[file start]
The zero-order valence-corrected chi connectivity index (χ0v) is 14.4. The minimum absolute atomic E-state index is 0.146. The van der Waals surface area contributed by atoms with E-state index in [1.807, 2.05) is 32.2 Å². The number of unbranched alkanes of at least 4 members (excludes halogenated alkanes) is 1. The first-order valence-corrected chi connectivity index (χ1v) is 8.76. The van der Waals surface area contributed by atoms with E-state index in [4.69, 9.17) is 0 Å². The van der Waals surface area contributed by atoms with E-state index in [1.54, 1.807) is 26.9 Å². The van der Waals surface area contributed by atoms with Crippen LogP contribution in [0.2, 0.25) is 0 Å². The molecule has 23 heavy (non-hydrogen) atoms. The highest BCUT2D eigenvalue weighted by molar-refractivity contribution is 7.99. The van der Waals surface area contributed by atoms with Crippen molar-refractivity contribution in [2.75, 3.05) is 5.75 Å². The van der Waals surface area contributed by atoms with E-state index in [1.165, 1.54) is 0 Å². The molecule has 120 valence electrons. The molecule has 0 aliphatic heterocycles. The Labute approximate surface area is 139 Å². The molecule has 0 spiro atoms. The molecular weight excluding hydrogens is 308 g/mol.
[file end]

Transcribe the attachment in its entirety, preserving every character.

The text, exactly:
The zero-order valence-corrected chi connectivity index (χ0v) is 14.4. The minimum absolute atomic E-state index is 0.146. The van der Waals surface area contributed by atoms with E-state index in [1.807, 2.05) is 32.2 Å². The number of unbranched alkanes of at least 4 members (excludes halogenated alkanes) is 1. The first-order valence-corrected chi connectivity index (χ1v) is 8.76. The van der Waals surface area contributed by atoms with E-state index in [4.69, 9.17) is 0 Å². The van der Waals surface area contributed by atoms with E-state index in [1.54, 1.807) is 26.9 Å². The van der Waals surface area contributed by atoms with Crippen LogP contribution in [0.2, 0.25) is 0 Å². The molecule has 23 heavy (non-hydrogen) atoms. The highest BCUT2D eigenvalue weighted by molar-refractivity contribution is 7.99. The van der Waals surface area contributed by atoms with Crippen molar-refractivity contribution in [2.75, 3.05) is 5.75 Å². The van der Waals surface area contributed by atoms with E-state index in [1.165, 1.54) is 0 Å². The molecule has 120 valence electrons. The molecule has 0 aliphatic heterocycles. The Labute approximate surface area is 139 Å². The molecule has 0 spiro atoms. The molecular weight excluding hydrogens is 308 g/mol.